Prosecutors said Thomas and her then-boyfriend, James Huden, lured Douglas into a remote area so Huden could shoot him.

Douglas was found dead in a car in Freeland, Whidbey Island, two days after Christmas 2003.

Prosecutors said it could have been a revenge murder, with Huden and Thomas suspecting that Douglas was abusing his wife and kids.

At his trial last year, Huden declined to reveal why he targeted Douglas and rebuffed a deal to testify against his former girlfriend.

Huden was convicted of first degree murder and was sentenced to 80 years in prison.

The former beauty queen was given an opportunity by the judge on Friday to come clean about the murder, but she declined.

Thomas did, however, address her tarnished image in January when she accepted the plea bargain.

“I’m not the woman that’s been portrayed in the papers over the last few years,” she said. “I would want to tell Russell Douglas and his family that I am so sorry for their loss.”

Copyright 2013 ABC News Radio


Wash. Widow, 91, Plans Estate Sale So She Can Afford to Bury Husband

KOMO/ABC News(SEATTLE) -- A 91-year-old Arlington, Wash., widow is selling all of her belongings so she can afford to bury her late husband.

Elsie Smith told ABC News she is hoping that by selling all of her possessions through an estate sale, she can bury her husband in the same cemetery as their family members in Snohomish, Wash.

Smith said that someday, she wants to be buried there as well.

Smith had been married to her late husband, Joe Smith, for "46 and a half years," she said. The two met through her niece's husband, who was a co-worker of his at the time.

Joe Smith passed away at the age of 88 on Feb. 5. For the past two years, he had been suffering from Alzheimer's disease, ABC's Seattle affiliate KOMO reported.

"I loved that man more than anything in this whole wide world," she told KOMO.

Smith has a total of $9 to her name, KOMO reported. She said she thinks it will cost "about $3,000 for the funeral."

"I would like to get some help in any way that I possibly can," she said.

Everything is up for grabs in Smith's apartment when the sale takes place, except "her makeup and her clothes," she said. Smith said she will not be selling her husband's clothing either.

Smith said her late husband's niece is helping her with the estate sale, which she thinks will happen sometime next week.

"I'd like to keep everything," she said. "But I have to sell it."

Copyright 2013 ABC News Radio


Washington Man Sentenced to 2 Years in Prison For Killing Terminally Ill Wife

Photodisc/Digital Vision/Thinkstock(SEATTLE, Wash.) -- A Washington man was sentenced to two years in prison for shooting his terminally ill wife in what his family said was a mercy killing.

Donald McNeely, 55, pleaded guilty to second-degree murder on Thursday. His adult children asked a judge for mercy and insisted their father killed their mother, who had an inoperable brain tumor, out of compassion.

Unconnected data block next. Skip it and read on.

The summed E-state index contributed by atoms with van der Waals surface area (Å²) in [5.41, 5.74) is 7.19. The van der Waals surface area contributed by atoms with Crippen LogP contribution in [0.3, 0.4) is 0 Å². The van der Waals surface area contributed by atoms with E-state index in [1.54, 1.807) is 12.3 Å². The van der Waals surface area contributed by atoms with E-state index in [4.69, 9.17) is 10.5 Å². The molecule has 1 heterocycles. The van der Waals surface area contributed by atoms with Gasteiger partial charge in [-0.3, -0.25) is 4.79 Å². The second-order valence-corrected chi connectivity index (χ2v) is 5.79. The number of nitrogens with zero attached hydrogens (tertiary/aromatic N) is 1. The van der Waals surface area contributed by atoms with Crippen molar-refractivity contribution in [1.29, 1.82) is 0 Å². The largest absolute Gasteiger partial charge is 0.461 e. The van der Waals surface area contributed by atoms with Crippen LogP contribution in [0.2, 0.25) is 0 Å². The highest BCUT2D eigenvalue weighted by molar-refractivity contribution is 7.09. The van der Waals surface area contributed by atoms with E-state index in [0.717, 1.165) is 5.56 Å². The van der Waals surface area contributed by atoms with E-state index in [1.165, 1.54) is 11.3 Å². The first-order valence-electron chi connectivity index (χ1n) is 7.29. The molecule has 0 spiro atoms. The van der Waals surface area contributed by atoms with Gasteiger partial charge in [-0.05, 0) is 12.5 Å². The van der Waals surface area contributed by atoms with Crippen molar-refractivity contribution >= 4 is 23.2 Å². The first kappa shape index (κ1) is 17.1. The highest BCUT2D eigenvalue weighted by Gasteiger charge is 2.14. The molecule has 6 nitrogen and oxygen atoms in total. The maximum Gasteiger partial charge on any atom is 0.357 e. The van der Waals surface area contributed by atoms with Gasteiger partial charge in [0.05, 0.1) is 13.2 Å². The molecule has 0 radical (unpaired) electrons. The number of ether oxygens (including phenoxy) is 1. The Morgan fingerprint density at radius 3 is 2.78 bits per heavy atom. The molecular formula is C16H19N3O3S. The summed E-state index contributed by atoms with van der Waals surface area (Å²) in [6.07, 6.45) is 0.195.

"I think that was his only option," said Nikki Bryant, McNeely's daughter.

"He loved my mother," she told ABC News affiliate KOMO-TV in Seattle. "He still loves her very, very much."

On March 14, 2012, McNeely sat with his wife, Linda, who had just returned from hospice care. He watched her for two hours as she slept before he delivered one shot to her ailing body.

McNeely called 911 around 3 p.m. that day and told the operator he "could not stand it anymore," according to the police report.

He then called his two adult children, who rushed to the scene as he surrendered to police.

The body of 52-year-old Linda McNeely was found draped with a blanket in the home, with a pistol lying nearby, according to the report.

McNeely told police his wife had asked him several times over the course of her illness to shoot her.

Washington is one of two states that has a "Death With Dignity" Act. The law allows terminally ill adults who are of sound mind and have been given six months or less to live the right to obtain prescription drugs that will speed up their deaths. Oregon is the only other state with a similar law.

The McNeelys had considered the option, but Linda McNeely was not a candidate because of her cognitive deterioration, the Everett Herald reported.

Donald McNeely had faced a maximum of 18 years in prison.

Copyright 2013 ABC News Radio


Washington Skier Buried Alive in Avalanche Saved by Quick Thinking

ABC News(NEW YORK) -- A quick-thinking 20-year-old Washington skier who was buried beneath an avalanche for up to 15 minutes managed to keep breathing until rescuers arrived by scooping snow away from her mouth.

Emily Anderson was skiing with a group at Crystal Mountain in Enumclaw, Wash., on Monday when more than 3 feet of snow cut loose, triggering an avalanche.  She says when she looked down she saw the snow moving strangely beneath her.

"I saw, like, a crack, and, you know, you hear a little, a little pop when it starts to go.  I realized that it was an avalanche and it just pushed me into a tree.  And, all of a sudden, was encased and I couldn't move," Anderson told ABC's Good Morning America.

When she became buried, her first thought, above everything else, was how to breathe.  Anderson's left hand could move just enough to get the snow away from her mouth.

"My head was down, facing down, a little bit and so I, like, had to kind of scoop the snow away.  I breathed in snow a little bit -- that was scary," she said.  "I was kind of in a sitting position, and my right arm was stuck out…. to my side … [I] couldn't move it."

Then a second wave hit her -- a wave of fear that she might not be found.

"I felt very alone and I felt, you know, like -- this could be it!" she said.

During Anderson's ordeal, she was screaming, but buried under the snow, no one could hear her.

Luckily, a friend saw it happen and called for help.  The ski patrol was there within minutes and began poking through the snow with long poles trying to find her.

Newman, a 4-year-old avalanche rescue dog, was there, too.

"Avalanche dogs are the best way to find somebody like Emily.  This woman is lucky.  The avalanche statistics say that once you're buried without a trace to the surface, your chance of surviving that -- statistically -- is one out of three," Crystal Mountain Ski Patrol Director Paul Baugher said.

Fifteen minutes later, she felt the poles poking through.  They found her, and dug her out.

"I'm very lucky!  Everything about it went my way -- that's for sure," Anderson said.